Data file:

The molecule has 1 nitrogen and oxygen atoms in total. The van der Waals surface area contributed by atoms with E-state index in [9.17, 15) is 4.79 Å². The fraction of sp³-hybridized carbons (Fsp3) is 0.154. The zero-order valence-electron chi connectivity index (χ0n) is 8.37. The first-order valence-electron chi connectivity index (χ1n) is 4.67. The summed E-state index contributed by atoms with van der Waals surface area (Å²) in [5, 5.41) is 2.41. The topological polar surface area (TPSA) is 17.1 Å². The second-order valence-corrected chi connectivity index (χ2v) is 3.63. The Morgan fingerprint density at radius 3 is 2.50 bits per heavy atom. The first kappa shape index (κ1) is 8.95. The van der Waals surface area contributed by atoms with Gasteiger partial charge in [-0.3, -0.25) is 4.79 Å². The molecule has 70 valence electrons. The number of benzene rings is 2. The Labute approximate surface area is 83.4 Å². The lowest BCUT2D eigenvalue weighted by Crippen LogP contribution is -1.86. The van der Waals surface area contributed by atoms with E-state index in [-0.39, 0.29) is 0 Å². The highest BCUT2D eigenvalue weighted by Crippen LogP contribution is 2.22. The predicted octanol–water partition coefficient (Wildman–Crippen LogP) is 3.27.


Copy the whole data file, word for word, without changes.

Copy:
The molecule has 1 nitrogen and oxygen atoms in total. The van der Waals surface area contributed by atoms with E-state index in [9.17, 15) is 4.79 Å². The fraction of sp³-hybridized carbons (Fsp3) is 0.154. The zero-order valence-electron chi connectivity index (χ0n) is 8.37. The first-order valence-electron chi connectivity index (χ1n) is 4.67. The summed E-state index contributed by atoms with van der Waals surface area (Å²) in [5, 5.41) is 2.41. The topological polar surface area (TPSA) is 17.1 Å². The second-order valence-corrected chi connectivity index (χ2v) is 3.63. The Morgan fingerprint density at radius 3 is 2.50 bits per heavy atom. The first kappa shape index (κ1) is 8.95. The van der Waals surface area contributed by atoms with Gasteiger partial charge in [-0.3, -0.25) is 4.79 Å². The molecule has 70 valence electrons. The number of benzene rings is 2. The Labute approximate surface area is 83.4 Å². The lowest BCUT2D eigenvalue weighted by Crippen LogP contribution is -1.86. The van der Waals surface area contributed by atoms with E-state index in [-0.39, 0.29) is 0 Å². The highest BCUT2D eigenvalue weighted by Crippen LogP contribution is 2.22. The predicted octanol–water partition coefficient (Wildman–Crippen LogP) is 3.27.